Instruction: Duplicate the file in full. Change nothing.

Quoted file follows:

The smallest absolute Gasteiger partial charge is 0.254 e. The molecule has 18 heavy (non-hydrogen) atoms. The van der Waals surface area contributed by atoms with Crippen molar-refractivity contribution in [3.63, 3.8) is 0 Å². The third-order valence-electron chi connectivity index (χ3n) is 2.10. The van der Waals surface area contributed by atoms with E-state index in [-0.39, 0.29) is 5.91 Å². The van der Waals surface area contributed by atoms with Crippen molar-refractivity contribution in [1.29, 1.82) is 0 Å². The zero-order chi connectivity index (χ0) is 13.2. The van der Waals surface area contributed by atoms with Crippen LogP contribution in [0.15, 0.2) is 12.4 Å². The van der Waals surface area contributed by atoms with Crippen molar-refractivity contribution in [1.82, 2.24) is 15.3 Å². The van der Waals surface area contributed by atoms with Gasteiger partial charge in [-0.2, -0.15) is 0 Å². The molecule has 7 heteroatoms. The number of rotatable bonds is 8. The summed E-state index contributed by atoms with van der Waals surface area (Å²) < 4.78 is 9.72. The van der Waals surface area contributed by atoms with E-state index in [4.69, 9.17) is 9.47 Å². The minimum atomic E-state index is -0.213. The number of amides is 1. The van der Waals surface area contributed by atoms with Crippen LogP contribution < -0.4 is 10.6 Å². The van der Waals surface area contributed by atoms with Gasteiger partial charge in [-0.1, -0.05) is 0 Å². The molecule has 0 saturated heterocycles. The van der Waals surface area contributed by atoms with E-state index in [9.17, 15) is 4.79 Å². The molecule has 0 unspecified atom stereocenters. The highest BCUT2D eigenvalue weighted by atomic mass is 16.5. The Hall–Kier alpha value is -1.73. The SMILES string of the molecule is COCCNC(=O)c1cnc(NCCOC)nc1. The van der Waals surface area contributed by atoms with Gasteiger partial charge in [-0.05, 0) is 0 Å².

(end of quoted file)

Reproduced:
The smallest absolute Gasteiger partial charge is 0.254 e. The molecule has 18 heavy (non-hydrogen) atoms. The van der Waals surface area contributed by atoms with Crippen molar-refractivity contribution in [3.63, 3.8) is 0 Å². The third-order valence-electron chi connectivity index (χ3n) is 2.10. The van der Waals surface area contributed by atoms with E-state index in [-0.39, 0.29) is 5.91 Å². The van der Waals surface area contributed by atoms with Crippen molar-refractivity contribution in [1.29, 1.82) is 0 Å². The zero-order chi connectivity index (χ0) is 13.2. The van der Waals surface area contributed by atoms with Crippen LogP contribution in [0.15, 0.2) is 12.4 Å². The van der Waals surface area contributed by atoms with Crippen molar-refractivity contribution in [1.82, 2.24) is 15.3 Å². The van der Waals surface area contributed by atoms with Gasteiger partial charge in [-0.2, -0.15) is 0 Å². The molecule has 7 heteroatoms. The number of rotatable bonds is 8. The summed E-state index contributed by atoms with van der Waals surface area (Å²) < 4.78 is 9.72. The van der Waals surface area contributed by atoms with E-state index in [4.69, 9.17) is 9.47 Å². The minimum atomic E-state index is -0.213. The number of amides is 1. The van der Waals surface area contributed by atoms with Crippen LogP contribution < -0.4 is 10.6 Å². The van der Waals surface area contributed by atoms with Gasteiger partial charge in [-0.1, -0.05) is 0 Å². The molecule has 0 saturated heterocycles. The van der Waals surface area contributed by atoms with E-state index in [9.17, 15) is 4.79 Å². The molecule has 0 unspecified atom stereocenters. The highest BCUT2D eigenvalue weighted by atomic mass is 16.5. The Hall–Kier alpha value is -1.73. The SMILES string of the molecule is COCCNC(=O)c1cnc(NCCOC)nc1. The van der Waals surface area contributed by atoms with Gasteiger partial charge in [-0.05, 0) is 0 Å².